Women and children repression: Where plea of justice falls on deaf ears

An investigation report published on Prothom Alo on 8 March 2018, after analysing 7,864 cases from five tribunals of Dhaka district in the past 15 years, showed that the accused have been convicted only in three per cent of the cases while in 97 per cent of the cases they stayed out of conviction.

Is the picture of women repression cases something different after six years? The report from 25 April highlighted the picture of women repression and trial of cases across the country.

According to police headquarters information, the number of cases filed under the Women and Children Repression Prevention Act in 2023 is about 20,000 including 18,941 cases filed with the police stations.

Apart from that, some pictures of women repression can also be found from the one-stop crisis centres (OCCs) at 14 medical college hospitals that are run under the ‘Multi-Sectoral Programme on Violence Against Women (4th phase)’ of the ministry of women and children affairs.

According to OCC data, more than 62,000 women and children have received assistance from there in cases of physical and sexual abuse as well as burn incidents in the last 23 years.

However, only 19,441 of these cases have been officially registered. Out of them, there have been verdicts in just three per cent of the cases and the conviction has been carried out in less than one per cent of the cases. That means, not all the cases of women repression are officially registered. Sometimes cases aren’t filed on social grounds. Besides, filing a case doesn’t ensure justice either.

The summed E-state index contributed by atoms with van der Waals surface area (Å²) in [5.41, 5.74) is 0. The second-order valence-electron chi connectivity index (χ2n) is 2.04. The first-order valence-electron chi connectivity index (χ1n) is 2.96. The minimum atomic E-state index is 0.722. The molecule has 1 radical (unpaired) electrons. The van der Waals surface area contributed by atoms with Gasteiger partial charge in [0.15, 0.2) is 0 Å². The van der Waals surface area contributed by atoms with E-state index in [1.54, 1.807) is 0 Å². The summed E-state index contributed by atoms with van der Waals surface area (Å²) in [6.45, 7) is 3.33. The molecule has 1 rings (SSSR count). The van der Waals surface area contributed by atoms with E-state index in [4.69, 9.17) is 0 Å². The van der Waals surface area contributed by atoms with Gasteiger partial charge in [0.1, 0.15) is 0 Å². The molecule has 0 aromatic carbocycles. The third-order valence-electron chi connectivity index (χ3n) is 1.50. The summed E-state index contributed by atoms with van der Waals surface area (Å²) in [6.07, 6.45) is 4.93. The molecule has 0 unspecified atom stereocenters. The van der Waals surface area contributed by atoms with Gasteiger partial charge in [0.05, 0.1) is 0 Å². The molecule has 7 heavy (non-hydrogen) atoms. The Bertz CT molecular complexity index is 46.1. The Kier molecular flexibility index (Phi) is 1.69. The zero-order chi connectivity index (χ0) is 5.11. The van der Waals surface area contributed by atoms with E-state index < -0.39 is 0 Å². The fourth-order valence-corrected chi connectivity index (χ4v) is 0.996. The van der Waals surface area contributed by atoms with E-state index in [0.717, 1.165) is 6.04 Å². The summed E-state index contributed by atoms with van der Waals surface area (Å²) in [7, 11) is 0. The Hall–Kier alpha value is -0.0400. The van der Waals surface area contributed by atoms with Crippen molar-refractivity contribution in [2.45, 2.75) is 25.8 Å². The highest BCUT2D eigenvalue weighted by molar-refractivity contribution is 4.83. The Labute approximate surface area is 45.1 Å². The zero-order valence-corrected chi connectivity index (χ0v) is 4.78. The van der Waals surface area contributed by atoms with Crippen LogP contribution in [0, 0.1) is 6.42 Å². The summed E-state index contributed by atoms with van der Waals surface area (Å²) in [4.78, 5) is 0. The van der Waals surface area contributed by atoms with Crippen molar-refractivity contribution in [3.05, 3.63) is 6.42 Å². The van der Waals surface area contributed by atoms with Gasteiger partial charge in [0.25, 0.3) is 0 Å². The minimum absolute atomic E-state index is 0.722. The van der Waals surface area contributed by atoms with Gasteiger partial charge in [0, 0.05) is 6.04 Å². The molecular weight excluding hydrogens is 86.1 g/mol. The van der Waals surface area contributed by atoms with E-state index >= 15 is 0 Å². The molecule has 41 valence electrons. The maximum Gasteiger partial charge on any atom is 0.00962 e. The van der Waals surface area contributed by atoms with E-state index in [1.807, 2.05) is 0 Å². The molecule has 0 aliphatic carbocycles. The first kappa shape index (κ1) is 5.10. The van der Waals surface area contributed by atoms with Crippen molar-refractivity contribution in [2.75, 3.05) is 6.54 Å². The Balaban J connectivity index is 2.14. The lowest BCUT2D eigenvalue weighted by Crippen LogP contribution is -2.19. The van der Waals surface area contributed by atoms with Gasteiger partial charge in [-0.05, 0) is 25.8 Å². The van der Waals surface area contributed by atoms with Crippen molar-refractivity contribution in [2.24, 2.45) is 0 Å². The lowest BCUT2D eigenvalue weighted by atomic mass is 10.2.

Overall, women who became victim of repression and their families have no choice but to spend their time amid extreme helplessness and uncertainties. A total of 155,438 cases are undergoing trial at 99 women and children repression prevention tribunals. Out of them, the number of cases going on for more than five years is 34,000.

Separate tribunals were formed for women repression cases so that they get a speedy trial. Yet, why do the cases keep stretching for years at end?  

According to Taslima Yasmin, an associate professor at the law department of Dhaka University, the trial of case gets prolonged for three reasons. Firstly, it takes time to get the medical certificate and the DNA report (obligatory in rape cases) after the victim files a case.

As a result, there is delay in starting the investigation and framing the charge sheet. Secondly, bringing in witnesses turns into a challenge once the trial has been started. And thirdly, the public prosecutors often get appointed on political consideration, she added.

It is noticed in Fahmida murder case, committed on 6 July 2008 and reported in Prothom Alo that the Dhaka district and sessions judge court sentenced two people including main accused Tozammel Hossain to life imprisonment on 7 July 2014, after six years of the incident.

Ten years have elapsed since the verdict but, the case hasn’t been finally disposed yet. The two accused are already out of prison on bail. A lot of women repression cases await disposal year after year like this. It cannot be denied that if the trial process gets prolonged, the case evidences often get lost. The defendant’s side mounts pressure and scares the plaintiff’s side in different ways. Especially, if the plaintiff side is not financially well off, it becomes completely impossible for them to follow up on the case.

In that case the state has to come forward. But, to what extent the state actually helps the victims? In majority of the cases the plea of justice falls on deaf ears. After all if the offenders don’t get convicted, how will women repression be stopped?

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